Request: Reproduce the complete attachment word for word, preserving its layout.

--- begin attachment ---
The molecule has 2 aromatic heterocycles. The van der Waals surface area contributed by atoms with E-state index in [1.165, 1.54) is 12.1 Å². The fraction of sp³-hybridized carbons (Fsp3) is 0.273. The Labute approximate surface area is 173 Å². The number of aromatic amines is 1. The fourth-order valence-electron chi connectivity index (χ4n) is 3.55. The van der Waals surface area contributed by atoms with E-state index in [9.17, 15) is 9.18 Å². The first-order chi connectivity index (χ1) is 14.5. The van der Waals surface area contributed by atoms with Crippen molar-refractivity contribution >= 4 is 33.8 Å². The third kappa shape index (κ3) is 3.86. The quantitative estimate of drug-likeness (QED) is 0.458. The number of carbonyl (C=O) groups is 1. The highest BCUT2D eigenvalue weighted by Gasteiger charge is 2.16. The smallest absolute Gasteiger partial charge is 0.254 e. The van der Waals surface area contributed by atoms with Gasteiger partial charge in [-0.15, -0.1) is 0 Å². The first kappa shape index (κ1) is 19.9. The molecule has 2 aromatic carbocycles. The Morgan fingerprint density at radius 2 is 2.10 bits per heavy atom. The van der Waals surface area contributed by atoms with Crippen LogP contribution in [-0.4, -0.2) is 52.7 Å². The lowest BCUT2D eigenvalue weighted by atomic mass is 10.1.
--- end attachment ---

The molecule has 2 aromatic heterocycles. The van der Waals surface area contributed by atoms with E-state index in [1.165, 1.54) is 12.1 Å². The fraction of sp³-hybridized carbons (Fsp3) is 0.273. The Labute approximate surface area is 173 Å². The number of aromatic amines is 1. The fourth-order valence-electron chi connectivity index (χ4n) is 3.55. The van der Waals surface area contributed by atoms with E-state index in [9.17, 15) is 9.18 Å². The first-order chi connectivity index (χ1) is 14.5. The van der Waals surface area contributed by atoms with Crippen molar-refractivity contribution >= 4 is 33.8 Å². The third kappa shape index (κ3) is 3.86. The quantitative estimate of drug-likeness (QED) is 0.458. The number of carbonyl (C=O) groups is 1. The highest BCUT2D eigenvalue weighted by Gasteiger charge is 2.16. The smallest absolute Gasteiger partial charge is 0.254 e. The van der Waals surface area contributed by atoms with Gasteiger partial charge in [-0.15, -0.1) is 0 Å². The first kappa shape index (κ1) is 19.9. The molecule has 2 aromatic carbocycles. The Morgan fingerprint density at radius 2 is 2.10 bits per heavy atom. The van der Waals surface area contributed by atoms with Crippen LogP contribution in [-0.4, -0.2) is 52.7 Å². The lowest BCUT2D eigenvalue weighted by atomic mass is 10.1.